Data loss in shared network drives occurs when data is no longer accessible due to corruption or deletion. The most common cause of data loss is user error including accidental deletion due to a lack of training and understanding of the software. Other times, data loss is simply perceived. Imagine multiple people are working on the same document and someone archives it. A year later, the document is needed but without knowing when and how it is archived, it is impossible to find. That data is effectively lost. Data can also be lost due to hackers or disgruntled employee behavior.
Another source of frustration in shared network drives is data availability. Data can become inaccessible because the shared network provider ultimately owns the access to that document or file. This often happens in the form of account suspension due to account violations of spam filters.
Misconception #5 – Storing Digital Documents on a Shared Network Drive is a Long-Term Solution
According to data in Igloo’s 2020 State of the Digital Workplace report, COVID-19 has redefined collaboration but an organization’s success hinges on its ability to mitigate application fatigue. Employees are overwhelmed by the sheer volume of tools and increasingly struggling to find internal documents—51% of employees avoid sharing documents because they can’t find them or it would take too long to find them. The COVID-19 pandemic will come to an end, but a reliance on remote work looks like it is here to stay. Letting employees use and rely on a plethora of non-approved document management and communication tools for collaboration is not a sustainable or easily scalable solution.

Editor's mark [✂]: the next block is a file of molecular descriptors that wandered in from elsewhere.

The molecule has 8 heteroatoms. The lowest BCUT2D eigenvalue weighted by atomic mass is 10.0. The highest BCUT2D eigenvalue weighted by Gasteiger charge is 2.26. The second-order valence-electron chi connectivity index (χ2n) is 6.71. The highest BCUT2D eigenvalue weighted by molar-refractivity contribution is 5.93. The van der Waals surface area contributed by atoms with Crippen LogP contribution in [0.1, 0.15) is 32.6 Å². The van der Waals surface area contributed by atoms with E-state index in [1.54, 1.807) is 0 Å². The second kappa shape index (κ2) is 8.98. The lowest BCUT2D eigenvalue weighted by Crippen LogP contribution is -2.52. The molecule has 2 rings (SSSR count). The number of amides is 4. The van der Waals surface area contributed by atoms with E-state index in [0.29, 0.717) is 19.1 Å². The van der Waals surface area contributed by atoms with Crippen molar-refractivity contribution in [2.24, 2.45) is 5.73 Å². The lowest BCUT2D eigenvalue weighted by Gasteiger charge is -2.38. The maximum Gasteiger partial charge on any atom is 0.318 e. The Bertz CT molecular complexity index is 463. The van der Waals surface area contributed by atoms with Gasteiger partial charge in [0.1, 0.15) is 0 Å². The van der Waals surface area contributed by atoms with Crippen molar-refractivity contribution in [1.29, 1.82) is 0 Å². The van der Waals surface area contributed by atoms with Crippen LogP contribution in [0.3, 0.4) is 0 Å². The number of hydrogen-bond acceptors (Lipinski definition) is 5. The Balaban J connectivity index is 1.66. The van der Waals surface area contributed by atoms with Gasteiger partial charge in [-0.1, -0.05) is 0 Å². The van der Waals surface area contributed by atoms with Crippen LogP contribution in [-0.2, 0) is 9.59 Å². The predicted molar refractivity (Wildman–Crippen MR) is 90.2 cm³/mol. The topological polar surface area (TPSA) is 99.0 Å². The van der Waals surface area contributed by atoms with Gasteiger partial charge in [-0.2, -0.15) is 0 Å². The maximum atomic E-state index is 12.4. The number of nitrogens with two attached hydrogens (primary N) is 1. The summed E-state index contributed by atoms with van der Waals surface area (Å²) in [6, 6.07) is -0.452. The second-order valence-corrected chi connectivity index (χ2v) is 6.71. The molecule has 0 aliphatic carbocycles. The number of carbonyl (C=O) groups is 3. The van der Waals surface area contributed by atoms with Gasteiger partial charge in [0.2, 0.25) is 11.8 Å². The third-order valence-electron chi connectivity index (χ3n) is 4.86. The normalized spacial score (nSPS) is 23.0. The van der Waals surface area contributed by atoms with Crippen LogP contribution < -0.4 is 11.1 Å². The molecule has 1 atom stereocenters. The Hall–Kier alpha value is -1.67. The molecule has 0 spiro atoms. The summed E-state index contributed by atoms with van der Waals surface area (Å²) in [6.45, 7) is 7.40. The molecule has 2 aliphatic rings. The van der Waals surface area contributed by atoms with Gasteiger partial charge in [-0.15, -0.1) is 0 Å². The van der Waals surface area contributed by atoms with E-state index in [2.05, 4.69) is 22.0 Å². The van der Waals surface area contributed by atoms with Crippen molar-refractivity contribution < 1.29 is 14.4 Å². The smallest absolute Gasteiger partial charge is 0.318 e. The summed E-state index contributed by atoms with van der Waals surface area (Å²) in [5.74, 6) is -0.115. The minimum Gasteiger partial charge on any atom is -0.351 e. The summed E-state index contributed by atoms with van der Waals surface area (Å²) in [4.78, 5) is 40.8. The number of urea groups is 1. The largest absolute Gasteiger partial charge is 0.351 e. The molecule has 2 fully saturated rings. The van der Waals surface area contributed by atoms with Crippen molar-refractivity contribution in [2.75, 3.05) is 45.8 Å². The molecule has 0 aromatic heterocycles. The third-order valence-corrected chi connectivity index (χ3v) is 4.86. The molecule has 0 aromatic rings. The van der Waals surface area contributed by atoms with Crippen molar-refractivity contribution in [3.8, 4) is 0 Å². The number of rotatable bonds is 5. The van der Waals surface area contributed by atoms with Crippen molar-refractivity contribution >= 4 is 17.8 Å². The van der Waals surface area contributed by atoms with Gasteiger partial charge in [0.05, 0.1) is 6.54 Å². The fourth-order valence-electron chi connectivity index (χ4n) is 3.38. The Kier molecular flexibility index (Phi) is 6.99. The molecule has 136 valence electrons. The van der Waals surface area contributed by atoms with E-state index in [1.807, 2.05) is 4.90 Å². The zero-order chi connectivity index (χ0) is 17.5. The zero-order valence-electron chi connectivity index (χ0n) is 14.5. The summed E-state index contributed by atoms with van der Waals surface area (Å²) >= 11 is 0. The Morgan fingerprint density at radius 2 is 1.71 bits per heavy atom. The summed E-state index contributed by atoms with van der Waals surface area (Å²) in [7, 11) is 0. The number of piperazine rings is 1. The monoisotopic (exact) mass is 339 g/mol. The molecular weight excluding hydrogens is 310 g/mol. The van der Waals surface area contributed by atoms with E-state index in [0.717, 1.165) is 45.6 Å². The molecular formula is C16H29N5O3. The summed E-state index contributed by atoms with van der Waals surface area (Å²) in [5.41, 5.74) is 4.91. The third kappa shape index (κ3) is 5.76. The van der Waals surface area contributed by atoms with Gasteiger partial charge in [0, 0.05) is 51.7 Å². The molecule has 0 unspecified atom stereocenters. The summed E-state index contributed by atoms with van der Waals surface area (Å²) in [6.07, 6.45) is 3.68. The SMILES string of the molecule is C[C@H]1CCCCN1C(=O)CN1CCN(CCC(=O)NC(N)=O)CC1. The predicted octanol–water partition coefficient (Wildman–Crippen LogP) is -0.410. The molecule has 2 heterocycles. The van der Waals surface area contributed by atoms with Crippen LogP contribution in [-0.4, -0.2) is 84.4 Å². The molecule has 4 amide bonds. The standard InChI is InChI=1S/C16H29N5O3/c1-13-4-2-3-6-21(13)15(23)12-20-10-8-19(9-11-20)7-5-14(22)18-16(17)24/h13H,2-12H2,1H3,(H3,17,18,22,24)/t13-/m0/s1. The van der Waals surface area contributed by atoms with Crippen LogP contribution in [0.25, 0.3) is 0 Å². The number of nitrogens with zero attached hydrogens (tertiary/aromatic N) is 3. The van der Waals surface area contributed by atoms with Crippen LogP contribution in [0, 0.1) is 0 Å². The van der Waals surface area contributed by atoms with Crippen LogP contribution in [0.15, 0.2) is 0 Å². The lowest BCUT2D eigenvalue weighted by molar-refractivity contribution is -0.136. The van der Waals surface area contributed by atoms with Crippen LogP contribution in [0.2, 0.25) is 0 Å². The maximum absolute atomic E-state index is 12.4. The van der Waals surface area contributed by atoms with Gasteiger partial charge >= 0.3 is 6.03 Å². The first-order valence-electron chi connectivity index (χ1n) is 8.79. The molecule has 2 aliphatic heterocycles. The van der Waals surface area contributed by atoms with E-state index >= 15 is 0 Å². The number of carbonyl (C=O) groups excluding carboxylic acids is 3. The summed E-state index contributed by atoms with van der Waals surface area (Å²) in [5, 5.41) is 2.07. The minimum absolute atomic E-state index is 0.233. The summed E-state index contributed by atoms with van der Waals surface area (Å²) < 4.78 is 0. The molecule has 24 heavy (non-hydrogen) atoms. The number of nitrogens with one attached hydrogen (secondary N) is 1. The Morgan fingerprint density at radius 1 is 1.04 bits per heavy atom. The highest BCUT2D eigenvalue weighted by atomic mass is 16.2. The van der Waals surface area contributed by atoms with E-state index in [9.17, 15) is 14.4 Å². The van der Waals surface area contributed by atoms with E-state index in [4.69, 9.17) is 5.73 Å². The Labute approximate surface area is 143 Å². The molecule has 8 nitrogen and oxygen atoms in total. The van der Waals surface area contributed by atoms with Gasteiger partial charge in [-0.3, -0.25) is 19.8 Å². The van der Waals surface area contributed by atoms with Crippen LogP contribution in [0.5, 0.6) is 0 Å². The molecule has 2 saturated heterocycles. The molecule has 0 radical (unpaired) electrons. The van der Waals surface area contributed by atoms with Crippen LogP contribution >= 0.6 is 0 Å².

It’s no surprise that employees lack confidence in network shared drives for document management—files tend to be allocated across 100s of servers and 1000s of shares. This scattering of data makes automated workflow and consistent processes impossible. Finally, employees often find that shared network drives don’t integrate with their existing toolset, forcing them to work in silos and rely on outdated communication channels.
Empowering Today’s Workforce with a Document Management System
Teams lose focus when they have too many or insufficient channels of communication. The past year has increased the demand for a more engaged and effective remote workforce and reliable cloud technology. A key aspect of this is the incorporation of a document management system that is secure and efficient. In order to be future-proof, organizations must empower their workforce with a system that includes features that optimize operations while remaining cost-efficient.
To learn more about how to choose the right document management system for your organization, check out our Smart Buyer’s Guide to DMS.